Getting our hands on the mighty Porsche 906
From the mythic Targa Florio race to public roads. We get our hands on one of the most iconic racers from Stuttgart, the mighty Porsche 906.
Here we are, standing in front of one of the heroes that helped build Porsche's success story in racing. Those who know, know. But for the ones who aren't familiar with it, here's a little introduction.
The Porsche 906, or Carrera 6, first appeared in the Daytona paddock in 1966. Unlike earlier factory competition Porsches, the first 906 was neither silver nor white but painted in deep blue. With a height of 98 cm and a decidedly modern look, the new competition Porsche ranked 6th and made the other 59 cars look obsolete. In 1966, the stars of the 24 Hours of Daytona were the 7-liter Ford Mk IIs and the Ferrari 365 P2/3. Cars that had more than double the engine capacity of the 906 017 driven by Hans Herrmann and Herbert Linge. However, on the 906's first release on track, it proved its competitiveness to the rest of the paddock. The impact of this apparition was enormous. With just 210 PS but 580 KG the 906 was ready to become a legend.
The footprint of Piëch had already marked different projects at Porsche, especially the preparation of the 6-cylinder version of the 904. The engine of the Carrera 6 was derived from that of the 911 for reasons of weight. The motor housing 901/20 (internal designation) was in electron (aluminum for that of the 911), the linkage, the distribution and the cylinders featured differences.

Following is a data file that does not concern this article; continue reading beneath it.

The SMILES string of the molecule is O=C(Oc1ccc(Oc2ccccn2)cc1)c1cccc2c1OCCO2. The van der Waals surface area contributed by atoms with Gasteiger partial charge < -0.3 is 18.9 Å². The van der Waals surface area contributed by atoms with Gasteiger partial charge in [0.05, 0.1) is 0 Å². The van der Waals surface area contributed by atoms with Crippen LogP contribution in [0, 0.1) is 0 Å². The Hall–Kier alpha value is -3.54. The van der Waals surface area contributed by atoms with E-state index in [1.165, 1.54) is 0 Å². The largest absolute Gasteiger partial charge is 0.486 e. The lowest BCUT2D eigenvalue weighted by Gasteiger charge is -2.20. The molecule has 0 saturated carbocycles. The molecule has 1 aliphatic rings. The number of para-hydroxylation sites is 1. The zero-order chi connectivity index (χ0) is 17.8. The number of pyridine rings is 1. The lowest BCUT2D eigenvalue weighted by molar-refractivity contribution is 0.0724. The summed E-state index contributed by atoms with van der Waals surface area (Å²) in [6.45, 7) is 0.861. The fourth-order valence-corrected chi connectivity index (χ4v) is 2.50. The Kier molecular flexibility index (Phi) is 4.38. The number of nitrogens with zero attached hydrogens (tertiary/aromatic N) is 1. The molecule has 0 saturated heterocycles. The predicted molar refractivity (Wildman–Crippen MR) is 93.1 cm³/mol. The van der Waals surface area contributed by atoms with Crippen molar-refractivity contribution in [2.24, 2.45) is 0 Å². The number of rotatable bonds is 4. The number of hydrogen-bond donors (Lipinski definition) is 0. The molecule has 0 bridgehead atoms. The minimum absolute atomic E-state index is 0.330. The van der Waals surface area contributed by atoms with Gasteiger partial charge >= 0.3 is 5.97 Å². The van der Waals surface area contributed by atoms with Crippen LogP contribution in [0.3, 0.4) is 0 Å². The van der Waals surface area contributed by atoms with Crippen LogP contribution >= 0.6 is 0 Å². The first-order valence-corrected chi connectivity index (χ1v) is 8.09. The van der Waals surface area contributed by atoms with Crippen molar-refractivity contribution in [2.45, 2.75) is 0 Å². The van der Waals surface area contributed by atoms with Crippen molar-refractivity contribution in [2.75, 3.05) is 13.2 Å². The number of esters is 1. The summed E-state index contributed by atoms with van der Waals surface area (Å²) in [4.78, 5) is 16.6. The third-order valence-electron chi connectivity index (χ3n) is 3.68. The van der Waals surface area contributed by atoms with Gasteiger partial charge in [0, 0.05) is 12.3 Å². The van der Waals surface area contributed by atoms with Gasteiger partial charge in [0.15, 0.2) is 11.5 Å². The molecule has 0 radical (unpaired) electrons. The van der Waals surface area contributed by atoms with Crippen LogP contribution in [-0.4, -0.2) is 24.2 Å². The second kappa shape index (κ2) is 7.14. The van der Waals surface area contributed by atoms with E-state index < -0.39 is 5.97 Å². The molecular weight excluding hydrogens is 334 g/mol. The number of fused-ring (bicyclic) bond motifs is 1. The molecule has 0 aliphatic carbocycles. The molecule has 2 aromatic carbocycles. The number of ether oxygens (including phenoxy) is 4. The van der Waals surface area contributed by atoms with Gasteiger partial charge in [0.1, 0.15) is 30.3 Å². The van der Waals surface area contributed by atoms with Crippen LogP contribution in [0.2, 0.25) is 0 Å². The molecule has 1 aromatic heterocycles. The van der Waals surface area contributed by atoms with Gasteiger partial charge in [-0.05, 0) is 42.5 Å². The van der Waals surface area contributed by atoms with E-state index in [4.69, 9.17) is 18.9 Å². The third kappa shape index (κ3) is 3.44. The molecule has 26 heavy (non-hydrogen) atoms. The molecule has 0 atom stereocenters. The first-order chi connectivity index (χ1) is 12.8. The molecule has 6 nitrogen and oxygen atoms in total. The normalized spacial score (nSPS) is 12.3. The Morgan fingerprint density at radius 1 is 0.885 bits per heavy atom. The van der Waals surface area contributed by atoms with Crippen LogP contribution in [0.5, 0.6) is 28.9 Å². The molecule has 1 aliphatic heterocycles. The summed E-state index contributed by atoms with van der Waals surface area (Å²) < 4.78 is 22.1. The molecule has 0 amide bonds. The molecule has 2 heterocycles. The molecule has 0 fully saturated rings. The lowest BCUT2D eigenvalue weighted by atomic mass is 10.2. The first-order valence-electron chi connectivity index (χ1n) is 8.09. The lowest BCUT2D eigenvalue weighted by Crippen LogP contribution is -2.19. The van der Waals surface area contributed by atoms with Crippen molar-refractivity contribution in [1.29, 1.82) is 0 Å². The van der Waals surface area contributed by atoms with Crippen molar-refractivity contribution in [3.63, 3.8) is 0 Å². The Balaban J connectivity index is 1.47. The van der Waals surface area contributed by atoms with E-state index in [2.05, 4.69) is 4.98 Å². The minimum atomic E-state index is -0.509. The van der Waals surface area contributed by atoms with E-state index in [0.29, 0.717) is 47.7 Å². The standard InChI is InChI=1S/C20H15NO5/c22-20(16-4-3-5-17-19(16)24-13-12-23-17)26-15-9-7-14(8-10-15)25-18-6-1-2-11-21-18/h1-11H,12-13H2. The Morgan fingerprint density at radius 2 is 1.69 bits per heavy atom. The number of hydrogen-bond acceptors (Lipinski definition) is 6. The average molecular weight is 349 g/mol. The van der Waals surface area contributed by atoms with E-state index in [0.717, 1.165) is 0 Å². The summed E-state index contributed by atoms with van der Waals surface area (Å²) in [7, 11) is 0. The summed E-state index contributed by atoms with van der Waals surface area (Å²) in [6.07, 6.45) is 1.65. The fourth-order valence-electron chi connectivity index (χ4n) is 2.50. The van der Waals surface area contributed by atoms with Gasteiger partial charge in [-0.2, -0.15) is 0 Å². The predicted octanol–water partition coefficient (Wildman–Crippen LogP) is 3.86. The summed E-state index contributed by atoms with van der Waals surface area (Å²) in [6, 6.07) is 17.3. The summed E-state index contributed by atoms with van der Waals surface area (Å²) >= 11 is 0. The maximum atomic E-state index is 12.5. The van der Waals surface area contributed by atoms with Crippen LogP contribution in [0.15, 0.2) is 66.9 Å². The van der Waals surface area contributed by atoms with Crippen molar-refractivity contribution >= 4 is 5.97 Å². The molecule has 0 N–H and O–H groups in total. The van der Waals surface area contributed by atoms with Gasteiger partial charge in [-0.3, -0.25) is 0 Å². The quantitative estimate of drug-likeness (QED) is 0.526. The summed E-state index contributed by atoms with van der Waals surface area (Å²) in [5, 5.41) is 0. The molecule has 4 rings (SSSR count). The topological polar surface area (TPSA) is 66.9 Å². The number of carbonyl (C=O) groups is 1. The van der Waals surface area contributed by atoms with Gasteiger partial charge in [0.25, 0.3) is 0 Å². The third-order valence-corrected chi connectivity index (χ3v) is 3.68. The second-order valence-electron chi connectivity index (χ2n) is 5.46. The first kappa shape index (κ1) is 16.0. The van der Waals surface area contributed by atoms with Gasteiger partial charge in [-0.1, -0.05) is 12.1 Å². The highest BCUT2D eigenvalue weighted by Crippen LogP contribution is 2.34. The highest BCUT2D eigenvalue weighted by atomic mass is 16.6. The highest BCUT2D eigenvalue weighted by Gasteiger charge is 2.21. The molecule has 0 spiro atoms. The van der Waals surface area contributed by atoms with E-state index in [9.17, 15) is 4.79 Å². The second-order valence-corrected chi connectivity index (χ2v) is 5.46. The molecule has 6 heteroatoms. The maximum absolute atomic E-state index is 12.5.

A 901/20 competition engine weighed 54 kg less than a standard 911 engine. The 906 gearbox had 5 gears housed with the differential in an electronically sump / tunnel, with six different gear sets being available. The body is very innovative, it looks like it had been sculpted externally by the wind. The car was equipped with "butterfly" doors without which it would be even more difficult to sit at the wheel. In the spring of 1966, the first cars were delivered to customers and the factory focused on the development of factory cars. In order to build 50 copies of the 906 in time to certify the new car for the 1966 season, Porsche decided to subcontract the manufacture of tubular truss frames to the "Karosseriewerk Weinsberg". The car featured in this article is car number #906 115. It is a Porsche Carrera 6 that was sent on March 9 1966 by the Porsche factory to its first owner, Mr Ermano Spazzapan, in Italy. The car was white and equipped with Dunlop racing tires. The engine was No. 906-113 and the transmission was 906110-906 / 1.
The car was entered in the first round of the World Brand Championship on May 8 1966 at the Targa Florio with the race number 156. It was driven by Ignazio Capuano and Ferdinando Latteri. She finished 8th overall and 4th in her class (up to 2 liters). July 10 1966 #906 115 participates in the "Trento Bondone" race with Ignazio Capuano at the wheel finishing 5th and 2nd in the under 2 liters category. This famous hill race counted for the European Championship of the Mountain. On April 25 1967, the car participated in the 1000 km of Monza with Luigi Taramazzo and Guilio Bona at the wheel with the race number 46. She finished 10th overall and 2nd in her class. A little later, on May 14, the car participated in its second Targa Florio, still with Luigi Taramazzo and Guilio Bona and race number 118. It did not finish, stopped by a mechanical breakage (transmission). In June 1967 Luigi Taramazzo won the general classification of the famous "Bolzano-Mendola" coast race and on July 16 of the same year Guilio Bona finished 9th, 4th of the under two liters, of the infamous "Cesano-Sestriere". On July 1 1968, #906115 participated in the 1000 km Nürburgring with Ennio Bonomelli and Cesare Guzzi, race number 97, but did not obtain any significant results.